This painting is part of the National Heritage of Mexico and cannot be removed from that country. Accordingly, it is offered for sale in New York from the catalogue and will not be available in New York. Delivery of the painting will be made in Mexico in compliance with all local requirements. Prospectives buyers may contact Christie's Representatives in Mexico for an appointment to view the work.
In 1892, Velasco traveled by railroad to the valley of Apam, where he executed drawings and oil sketches on site to later paint a small version from these sketches called Hacienda de Chimalpa [the present work]. In 1893, he made a larger painting in his studio commissioned by Jos Solorzano, who gave it to the owner of the hacienda, Don Patricio Sanz. The painter began by choosing a high location where he could feel the monumental beauty of the Apam valley in order to show the grandiose and varied effects of expanse, form, light and color. This location would give the painting an extraordinary effect of truthfulness. In addition, he placed his easel facing west in order to depict the Sierra Nevada and its spectacular volcanoes in the background. Their presence was considered necessary to enhance the monumental valley of the Apam, as well as to enrich the color and minute details of the drawing of morphological characteristics of rocks and plants, the transparency of the atmosphere and the cold light, present even on warm afternoons.
In order to give greater extension and exceptional beauty to the painting, Velasco idealized the landscape. The two paintings of The Hacienda of Chimalpa differ remarkably in the second planes. In the second version, the background occupied by the valley of Apam, is painted from a greater height, impossible to reach from the spot where he executed the first version. While gaining height, he had to invent a multiple foreshortening for the furrows of the plantation.
The artist used his best resources to portray the valley with eloquence, synthesis, variety and chromatic balance. To depict high temperatures, he used a brushstroke that plays with the contrast of light and shade on the pulpy leaves of the magueys of the plantation without defining the forms of the plants, giving them a sensation of reverberation. The light of the painting corresponds to that of noon because the objects throw a shadow that is pronounced and shortened, the product of a silver zenithal illumination. In this painting, he used the woof of the canvas as another optical quality. The technical cleanliness of the work is extraordinary; the layer of pigment is extremely thin and very clean in its application. This technical achievement, a product of the maturity and genius of the painter, began on his palette in the way he picked up color with his brush.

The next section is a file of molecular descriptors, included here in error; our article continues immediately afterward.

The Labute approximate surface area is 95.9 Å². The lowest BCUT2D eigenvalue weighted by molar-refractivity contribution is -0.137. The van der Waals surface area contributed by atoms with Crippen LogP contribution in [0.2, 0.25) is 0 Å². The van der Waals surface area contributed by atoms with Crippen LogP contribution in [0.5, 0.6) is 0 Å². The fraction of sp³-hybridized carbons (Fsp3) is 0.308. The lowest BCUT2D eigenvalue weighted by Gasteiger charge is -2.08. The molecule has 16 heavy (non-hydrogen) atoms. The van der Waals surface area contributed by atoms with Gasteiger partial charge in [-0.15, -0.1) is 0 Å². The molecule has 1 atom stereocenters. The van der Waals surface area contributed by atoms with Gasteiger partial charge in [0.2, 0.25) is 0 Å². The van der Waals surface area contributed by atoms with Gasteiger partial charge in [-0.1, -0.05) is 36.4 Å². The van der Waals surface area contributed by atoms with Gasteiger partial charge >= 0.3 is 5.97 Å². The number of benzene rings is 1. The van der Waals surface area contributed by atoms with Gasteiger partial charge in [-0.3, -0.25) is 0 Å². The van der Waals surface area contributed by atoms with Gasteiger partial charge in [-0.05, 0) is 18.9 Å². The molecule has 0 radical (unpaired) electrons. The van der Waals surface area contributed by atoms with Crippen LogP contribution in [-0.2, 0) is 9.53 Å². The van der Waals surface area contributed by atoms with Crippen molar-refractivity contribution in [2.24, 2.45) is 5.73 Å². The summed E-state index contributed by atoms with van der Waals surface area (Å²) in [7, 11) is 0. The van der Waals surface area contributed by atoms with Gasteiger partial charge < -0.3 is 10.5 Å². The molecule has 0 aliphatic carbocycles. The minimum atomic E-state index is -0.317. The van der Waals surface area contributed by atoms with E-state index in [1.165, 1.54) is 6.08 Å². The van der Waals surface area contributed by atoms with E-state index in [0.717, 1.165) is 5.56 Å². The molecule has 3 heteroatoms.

Sometime later one of his students, Diego Rivera, explained that his teacher Velasco had a very special way of relating colors and that it was very complex since it gave depth to a scene principally with light and color without using the traditional contrast of chiaroscuro. Rivera considered that Velasco had invented a new intrinsic valuation of color.
The Hacienda of Chimalpa leads to the summit of Velasco's artistic achievements, impregnated with attributes which sing an intense praise of nature, in which the magic of light reaches its most genial expression, the plenitud of the painter.
Maestra Mara Elena Altamirano Piolle Jos Mara Velasco: Landscapes of Light, Horizons of the Modern Era, Volume II, Museo Nacional de Arte, Mexico City, 1993, pp. 389-397